Jack Brown: Sadiq Khan’s anti-Brexit coalition pitch makes electoral sense

Jack Brown: Sadiq Khan’s anti-Brexit coalition pitch makes electoral sense

This year’s mayoral election campaign is well and truly underway. Sadiq Khan, incumbent and favourite for an historic third term, is to freeze TfL public transport fares fares for a year and has pledged that mayoral funding for free primary school meals – including for the children of London’s middle classes – will be extended. Amid a cost of living crisis, a lot of Londoners will feel the benefits.

There has also been some astute political positioning. A series of speeches have reiterated the Mayor’s longstanding opposition to Brexit, highlighting its negative, if largely hypothetical, impact on the capital’s economy, and calling for a “youth mobility agreement” with the European Union.

This could be a shrewd strategic move. Not for nothing is London often portrayed as the Remainer capital of the UK. In 2016, 60 per cent of Londoners voted to Remain. Seven of the 10 strongest Remain-backing local authorities in the country were London boroughs. And recent polling suggests that around 60 per cent of Londoners would elect to rejoin the EU if given the chance.

Mayor Khan clearly sees capturing that 60 per cent as vital to his chances of success on 2 May, and he is likely to be right. With the election to use via the First Past the Post system for the first time, Khan must convince left-leaning Liberal Democrat and Green voters to pick him as their first and now only choice.

In a political landscape awash with divisive issues, both at home and overseas, Khan will surely hope the UK’s relationship with the European Union is a unifying point around which an electoral coalition that favours him can coalesce, even though the issue itself is not directly within his control.

None of this is to say his stance is entirely cynical. Khan has been consistent in his opposition to Brexit, and he clearly believes in what he has been saying. And while criticising Brexit and pushing for a closer relationship with the EU might be toxic for Labour politicians on the national stage, for a potential Labour Mayor of London, it could be a winner.

The strategy is not without risks. As we approach four years since Britain formally left the EU, it could reopen a divisive debate that many are simply tired of. Conservatives will likely enjoy Khan’s explicitly pro-EU stance rubbing Keir Starmer up the wrong way.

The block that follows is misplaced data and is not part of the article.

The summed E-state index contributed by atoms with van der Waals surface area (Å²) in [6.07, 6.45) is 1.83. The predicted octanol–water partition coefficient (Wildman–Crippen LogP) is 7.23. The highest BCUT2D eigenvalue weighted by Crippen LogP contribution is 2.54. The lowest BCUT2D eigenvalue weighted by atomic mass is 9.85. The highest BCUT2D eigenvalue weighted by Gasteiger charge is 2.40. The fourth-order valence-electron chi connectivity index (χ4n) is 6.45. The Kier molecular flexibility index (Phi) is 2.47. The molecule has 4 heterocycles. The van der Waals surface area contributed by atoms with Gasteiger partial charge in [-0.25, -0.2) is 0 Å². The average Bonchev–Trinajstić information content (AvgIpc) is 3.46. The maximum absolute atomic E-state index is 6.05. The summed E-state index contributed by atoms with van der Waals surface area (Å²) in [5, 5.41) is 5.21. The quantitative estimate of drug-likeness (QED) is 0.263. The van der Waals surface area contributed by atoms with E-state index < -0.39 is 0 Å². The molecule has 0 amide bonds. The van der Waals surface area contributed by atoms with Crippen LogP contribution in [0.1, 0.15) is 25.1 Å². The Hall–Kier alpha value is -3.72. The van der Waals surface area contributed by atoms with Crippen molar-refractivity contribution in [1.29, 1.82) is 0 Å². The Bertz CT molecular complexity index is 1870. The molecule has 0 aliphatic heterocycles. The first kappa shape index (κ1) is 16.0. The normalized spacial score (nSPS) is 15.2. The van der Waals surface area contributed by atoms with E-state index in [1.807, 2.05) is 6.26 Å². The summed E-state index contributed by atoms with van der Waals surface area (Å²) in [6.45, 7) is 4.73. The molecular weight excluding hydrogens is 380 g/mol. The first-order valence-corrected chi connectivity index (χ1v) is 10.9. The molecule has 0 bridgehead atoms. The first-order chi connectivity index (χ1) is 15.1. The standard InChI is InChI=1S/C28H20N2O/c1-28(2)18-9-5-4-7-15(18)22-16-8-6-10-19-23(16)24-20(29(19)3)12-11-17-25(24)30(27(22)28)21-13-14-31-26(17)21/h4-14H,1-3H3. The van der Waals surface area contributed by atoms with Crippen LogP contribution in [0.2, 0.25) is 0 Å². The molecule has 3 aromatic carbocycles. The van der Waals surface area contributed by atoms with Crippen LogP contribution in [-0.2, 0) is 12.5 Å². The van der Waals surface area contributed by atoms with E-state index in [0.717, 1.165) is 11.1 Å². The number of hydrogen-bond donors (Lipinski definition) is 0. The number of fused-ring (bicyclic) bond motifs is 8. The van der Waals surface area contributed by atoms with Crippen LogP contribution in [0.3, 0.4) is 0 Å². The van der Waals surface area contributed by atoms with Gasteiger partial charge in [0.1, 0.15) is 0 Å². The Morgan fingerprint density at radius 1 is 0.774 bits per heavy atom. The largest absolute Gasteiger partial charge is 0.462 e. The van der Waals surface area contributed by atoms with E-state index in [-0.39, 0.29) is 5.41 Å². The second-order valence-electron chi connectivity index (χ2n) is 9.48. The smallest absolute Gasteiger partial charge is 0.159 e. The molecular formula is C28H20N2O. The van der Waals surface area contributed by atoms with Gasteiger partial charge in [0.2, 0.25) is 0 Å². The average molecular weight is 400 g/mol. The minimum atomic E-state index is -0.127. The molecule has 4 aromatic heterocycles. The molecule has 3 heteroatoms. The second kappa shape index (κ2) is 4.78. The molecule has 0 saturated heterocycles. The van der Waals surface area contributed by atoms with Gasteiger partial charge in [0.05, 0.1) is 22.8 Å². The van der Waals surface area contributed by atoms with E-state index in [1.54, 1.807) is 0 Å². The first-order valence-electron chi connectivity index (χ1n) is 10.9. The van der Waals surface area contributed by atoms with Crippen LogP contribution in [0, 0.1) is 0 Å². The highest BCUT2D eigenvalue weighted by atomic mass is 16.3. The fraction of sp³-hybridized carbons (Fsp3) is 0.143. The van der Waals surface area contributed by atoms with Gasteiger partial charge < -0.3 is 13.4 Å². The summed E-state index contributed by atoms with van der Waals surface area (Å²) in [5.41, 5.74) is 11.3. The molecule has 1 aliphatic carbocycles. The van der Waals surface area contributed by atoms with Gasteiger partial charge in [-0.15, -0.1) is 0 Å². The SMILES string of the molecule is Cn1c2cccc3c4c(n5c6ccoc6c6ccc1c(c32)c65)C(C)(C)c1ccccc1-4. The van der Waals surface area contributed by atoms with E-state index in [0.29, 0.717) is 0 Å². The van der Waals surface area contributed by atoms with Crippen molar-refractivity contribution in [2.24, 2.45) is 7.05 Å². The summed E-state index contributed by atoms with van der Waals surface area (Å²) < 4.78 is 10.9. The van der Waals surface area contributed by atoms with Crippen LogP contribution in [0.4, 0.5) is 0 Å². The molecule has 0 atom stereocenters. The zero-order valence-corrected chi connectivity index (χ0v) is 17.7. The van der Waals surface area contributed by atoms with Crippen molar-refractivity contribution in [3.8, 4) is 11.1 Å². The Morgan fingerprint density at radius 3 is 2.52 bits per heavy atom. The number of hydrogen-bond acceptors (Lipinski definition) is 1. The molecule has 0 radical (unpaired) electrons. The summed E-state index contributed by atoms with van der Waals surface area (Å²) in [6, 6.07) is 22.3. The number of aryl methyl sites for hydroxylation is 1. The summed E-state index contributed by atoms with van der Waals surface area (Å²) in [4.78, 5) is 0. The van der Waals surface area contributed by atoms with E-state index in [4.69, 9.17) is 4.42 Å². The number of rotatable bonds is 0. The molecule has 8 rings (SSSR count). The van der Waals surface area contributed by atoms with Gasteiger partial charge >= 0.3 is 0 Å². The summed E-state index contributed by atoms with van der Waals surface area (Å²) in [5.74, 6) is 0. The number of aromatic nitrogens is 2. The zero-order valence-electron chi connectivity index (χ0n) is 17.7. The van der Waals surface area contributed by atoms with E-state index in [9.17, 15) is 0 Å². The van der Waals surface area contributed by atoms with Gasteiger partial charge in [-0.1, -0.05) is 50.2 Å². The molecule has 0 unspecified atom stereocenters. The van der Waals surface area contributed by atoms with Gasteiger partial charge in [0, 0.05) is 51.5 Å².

Furthermore, London is also home to a lot of Leave voters, who may find Khan’a approach alienating. The 40 per cent who voted to Leave in 2016 represented around 1.5 million of 3.8 million votes cast. There were more Leave voters in London than the East Midlands, the North East and Wales.

Lambeth, which recorded the highest Remain vote percentage outside of Gibraltar, was also home to 30,340 Leave voters. Boston in Lincolnshire, which famously saw the highest Leave percentage in the country, recorded just 22,974 Leave votes. There were more Leave voters in each of Havering, Bromley, Bexley, Barnet and Croydon than there were people in Boston, let alone voters.

London’s Leave-Remain division correlates to some extent with its geographical “doughnut”, with Leave votes piling highest in ten outer London boroughs. These also tended to have the highest turnouts in the capital. Perhaps relatedly, there are more older people in outer than inner London and, crucially, more people overall. The national furore around the expansion of the Ultra-Low Emission Zone may have calmed down, but for some in outer London it remains a very significant issue.

Can Khan afford to write these voters off? Might these outer London, Leave-inclined voters, already in the habit of turning out in higher numbers, be more motivated to turn out in May, especially if Khan redraws the battle lines along those of the 2016 referendum? If so, could the lack of mainstream alternatives to the Conservative candidate focus the capital’s Leave-legacy coalition on Susan Hall, while the Remain legacy vote, though larger, is divided?

The simple answer is – probably not. On paper, Khan should be vulnerable in this year’s election. No previous candidate has won three terms in a row, and the cost-of-living crisis would typically harm an incumbent. Changes to the electoral system and the introduction of voter ID both make Khan’s task harder.

But he is significantly ahead in the polls and even if his Brexit-related strategy further alienates London’s Legacy Leavers, they were already unlikely to vote for him. The irony is that by changing the electoral system for mayoral contests – on order, according to some, to improve their chances of winning – the Conservatives have effectively pushed Khan towards campaigning on what is still a majority position in the UK capital.

Jack Brown is a lecturer in London Studies at King’s College and author of The London Problem. X/Twitter: Jack Brown and On London. Photo: Sadiq Khan campaigning for remain in 2016 (from his Facebook page). Support OnLondon.co.uk and its writers for just £5 a month or £50 a year and get things for your money too. Details HERE.

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